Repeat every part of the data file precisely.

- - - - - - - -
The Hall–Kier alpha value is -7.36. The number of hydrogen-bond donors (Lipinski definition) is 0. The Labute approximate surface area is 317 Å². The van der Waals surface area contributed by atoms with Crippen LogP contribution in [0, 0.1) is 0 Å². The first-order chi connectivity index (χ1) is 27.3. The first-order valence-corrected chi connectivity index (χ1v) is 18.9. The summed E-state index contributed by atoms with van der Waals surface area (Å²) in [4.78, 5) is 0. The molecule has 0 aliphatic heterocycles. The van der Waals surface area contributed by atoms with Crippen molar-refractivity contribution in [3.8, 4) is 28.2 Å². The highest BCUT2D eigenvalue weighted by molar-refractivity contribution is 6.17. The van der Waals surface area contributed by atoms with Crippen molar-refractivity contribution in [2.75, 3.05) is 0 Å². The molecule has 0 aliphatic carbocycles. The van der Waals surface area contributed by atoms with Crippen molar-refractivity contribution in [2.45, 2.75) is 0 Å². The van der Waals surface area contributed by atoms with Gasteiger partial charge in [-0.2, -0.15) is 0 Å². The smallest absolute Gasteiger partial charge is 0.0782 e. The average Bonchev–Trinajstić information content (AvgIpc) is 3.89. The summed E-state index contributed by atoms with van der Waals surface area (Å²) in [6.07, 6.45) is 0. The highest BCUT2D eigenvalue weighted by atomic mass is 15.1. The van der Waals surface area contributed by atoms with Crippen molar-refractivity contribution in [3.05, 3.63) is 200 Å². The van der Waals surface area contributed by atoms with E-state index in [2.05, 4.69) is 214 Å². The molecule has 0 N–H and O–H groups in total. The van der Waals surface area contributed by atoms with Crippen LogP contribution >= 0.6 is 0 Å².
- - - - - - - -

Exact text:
The Hall–Kier alpha value is -7.36. The number of hydrogen-bond donors (Lipinski definition) is 0. The Labute approximate surface area is 317 Å². The van der Waals surface area contributed by atoms with Crippen LogP contribution in [0, 0.1) is 0 Å². The first-order chi connectivity index (χ1) is 27.3. The first-order valence-corrected chi connectivity index (χ1v) is 18.9. The summed E-state index contributed by atoms with van der Waals surface area (Å²) in [4.78, 5) is 0. The molecule has 0 aliphatic heterocycles. The van der Waals surface area contributed by atoms with Crippen molar-refractivity contribution in [3.8, 4) is 28.2 Å². The highest BCUT2D eigenvalue weighted by molar-refractivity contribution is 6.17. The van der Waals surface area contributed by atoms with Crippen molar-refractivity contribution in [2.75, 3.05) is 0 Å². The molecule has 0 aliphatic carbocycles. The van der Waals surface area contributed by atoms with Crippen molar-refractivity contribution in [2.45, 2.75) is 0 Å². The van der Waals surface area contributed by atoms with Gasteiger partial charge in [-0.2, -0.15) is 0 Å². The smallest absolute Gasteiger partial charge is 0.0782 e. The average Bonchev–Trinajstić information content (AvgIpc) is 3.89. The summed E-state index contributed by atoms with van der Waals surface area (Å²) in [6.07, 6.45) is 0. The highest BCUT2D eigenvalue weighted by atomic mass is 15.1. The van der Waals surface area contributed by atoms with Crippen molar-refractivity contribution in [3.05, 3.63) is 200 Å². The van der Waals surface area contributed by atoms with E-state index in [2.05, 4.69) is 214 Å². The molecule has 0 N–H and O–H groups in total. The van der Waals surface area contributed by atoms with Crippen LogP contribution >= 0.6 is 0 Å².